The Fulbright has allowed me to greatly develop my musical abilities and has given me the opportunity to connect with and learn from some of the world’s best musicians. I have gained skills and knowledge that can enrich Tasmania's musical community, and made friendships that will produce many fruitful US-Australian collaborations in the future.
Robert Mason - Researching Coral Bleaching in Hawaii
Over 2014-2015, I spent a year at the University of Hawaii on a Fulbright Postgraduate Scholarship. I studied in the laboratory of Dr Ruth Gates, an expert on coral physiology (my area of interest). My aim was to determine if ocean acidification would cause coral bleaching – a question of great importance to Australia’s own Great Barrier Reef. The Fulbright Scholarship enabled me to address this question, but also provided cultural and networking experiences that have touched my life well beyond the realm of research.
Robert (foreground) works on preparing small pieces of coral for experimentation with Dr Ross Cunning (background), at the Hawaii Institute for Marine Biology
I arrived on the island of Oahu in February 2014, and made my way to the Hawaii Institute of Marine Biology, a division of the University of Hawaii located beside a coral barrier reef in Kaneohe Bay (Hawaii’s largest bay). It provided the perfect environment to research corals – transitioning from a lab or office to actually viewing a coral reef up close was a matter of a short swim. There, I began planning an experiment that would expose corals to current conditions of ocean chemistry, as well as conditions towards the end of this century, when green-house gas emissions are predicted to have increased the acidity of the ocean by 0.2 to 0.4 pH points.
As well as research, opportunities for professional development presented themselves early on. At the end of February 2014, I attended the Ocean Sciences Meeting, one of the world’s largest meetings of oceanographers that was fortuitously being held in Honolulu. In April, I travelled to Minneapolis for a meeting of Fulbright postgraduate scholars, where I met students from over 50 different countries. In August I travelled to Washington D.C. to visit a US Government unit dedicated to monitoring coral reefs from space, using weather satellites to predict the changing water temperatures that corals face. In November, I travelled to Seattle for a conference of postgraduate researchers in the field of climate change research. Whilst Hawaii is the most isolated archipelago on earth, I have never felt more globally connected with other researchers than in the year that I spent there.
Culturally, corals hold a special place in the traditional Hawaiian creation story, in which they are the first beings to appear and give rise to a succession of life that culminates in humans. Modern communities in Hawaii still hold corals in high regard, and place enormous importance on the health of their coral reefs. With this community affection for corals as a backdrop, my research progressed in the latter half of 2014 from plans on paper into a large scale experiment. After specially preparing many small pieces of coral, I and several collaborating researchers exposed these tiny colonies to seawater that had been acidified using carbon dioxide gas. Allowing the experiment to run for two months, I then analysed the level of coral bleaching using microscopy, and with statistical exploration of this dataset in progress, an answer will soon be at hand.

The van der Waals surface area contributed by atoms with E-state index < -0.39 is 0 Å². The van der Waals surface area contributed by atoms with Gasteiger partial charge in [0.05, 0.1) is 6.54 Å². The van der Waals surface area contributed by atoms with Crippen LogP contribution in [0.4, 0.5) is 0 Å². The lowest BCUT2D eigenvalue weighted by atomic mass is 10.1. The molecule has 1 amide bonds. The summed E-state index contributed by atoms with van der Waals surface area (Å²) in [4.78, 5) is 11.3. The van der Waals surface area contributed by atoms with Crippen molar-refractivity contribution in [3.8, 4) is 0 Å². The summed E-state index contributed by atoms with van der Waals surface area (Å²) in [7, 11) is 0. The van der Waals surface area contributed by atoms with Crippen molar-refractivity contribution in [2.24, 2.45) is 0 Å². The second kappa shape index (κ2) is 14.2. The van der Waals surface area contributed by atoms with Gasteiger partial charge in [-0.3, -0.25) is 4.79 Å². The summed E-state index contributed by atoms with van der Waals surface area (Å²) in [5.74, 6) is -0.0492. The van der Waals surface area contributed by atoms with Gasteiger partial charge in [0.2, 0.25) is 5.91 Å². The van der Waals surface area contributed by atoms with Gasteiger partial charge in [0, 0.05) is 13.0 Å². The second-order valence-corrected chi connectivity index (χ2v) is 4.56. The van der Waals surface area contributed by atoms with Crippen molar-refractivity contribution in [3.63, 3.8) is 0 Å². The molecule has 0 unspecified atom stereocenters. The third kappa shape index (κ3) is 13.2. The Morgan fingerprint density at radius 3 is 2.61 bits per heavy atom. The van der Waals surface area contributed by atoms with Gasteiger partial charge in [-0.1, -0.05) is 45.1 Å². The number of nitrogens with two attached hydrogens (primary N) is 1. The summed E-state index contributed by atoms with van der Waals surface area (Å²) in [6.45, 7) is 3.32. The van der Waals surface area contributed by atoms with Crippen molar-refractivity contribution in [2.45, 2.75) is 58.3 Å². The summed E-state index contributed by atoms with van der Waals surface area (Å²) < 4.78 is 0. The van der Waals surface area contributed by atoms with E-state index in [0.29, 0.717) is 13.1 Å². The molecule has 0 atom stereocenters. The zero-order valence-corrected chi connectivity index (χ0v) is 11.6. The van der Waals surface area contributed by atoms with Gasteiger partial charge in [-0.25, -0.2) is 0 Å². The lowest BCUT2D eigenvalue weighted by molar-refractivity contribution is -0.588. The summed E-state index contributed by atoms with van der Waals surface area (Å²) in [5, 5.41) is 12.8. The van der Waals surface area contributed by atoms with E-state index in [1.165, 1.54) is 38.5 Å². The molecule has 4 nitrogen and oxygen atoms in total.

The Fulbright Scholarship has enabled me to investigate an important question that I otherwise could have only dreamed of pursuing. I have seen that the affection and concern of Australia society for coral reefs is also deeply felt by other communities internationally. And, through the conference and cultural opportunities that this international exchange provided, I have met scientists, educators and devotees of the ocean whose impact on my life will be felt for many decades to come.
Fulbright Alumni News
Fulbrighter Releases Second Book
Professor Jill Thistlethwaite
2010 Fulbright Alumna, Ms Sarah Holland-Batt has released a follow-up to her award-winning poetry compilation, Aria. Her new publication, The Hazards, is a dazzling, inventive and highly anticipated collection of poetry.
Rapidly acquiring an international reputation as a leading Australian poet of her generation, Sarah Holland-Batt wrote the poems in The Hazards during her time living in New York and Rome, and has recently returned to the country after a prestigious fellowship at the Yaddo Colony in New York. Poems from the collection have appeared in The New Yorker, Poetry and other major international magazines.
For more info on The Hazards and Sarah’s other works, see the UQP website.
Congratulations on your success Sarah!
FSP Grant Applications Now Open
Applications for Fulbright Specialist Grants are open until September 1 2015. The Commission would like to invite all Australian educational institutions to submit their bids to host a U.S. Specialist and further their research and development through binational collaboration.
The Fulbright Specialist Program (FSP) supports Australian educational institutions through grants to bring U.S. Specialists in selected disciplines to Australia for a period ranging between two and six weeks. The aim of the FSP grant is to assist Australian educational institutions to exchange expertise and build collaborative linkages with U.S. faculty and professionals on curriculum and faculty development, institutional planning and a variety of other activities. For more information, see our website.
The Australian-American Fulbright Commission values the support and generosity of our Partners and Sponsors. CLICK HERE for more details about our Partners and Sponsors.
The Fulbrighter is the newsletter of the Australian-American Fulbright Commission. We welcome submissions for future editions, your comments and your feedback. If you would like to submit to the newsletter, please send your enquiry, story or news item to
2016 Fulbright Scholar Presentation Evening
25 February 2016, RACV Club Melbourne
2016 Fulbright Specialist Program
Call for applications open 1 July 2015 and close 1 September 2015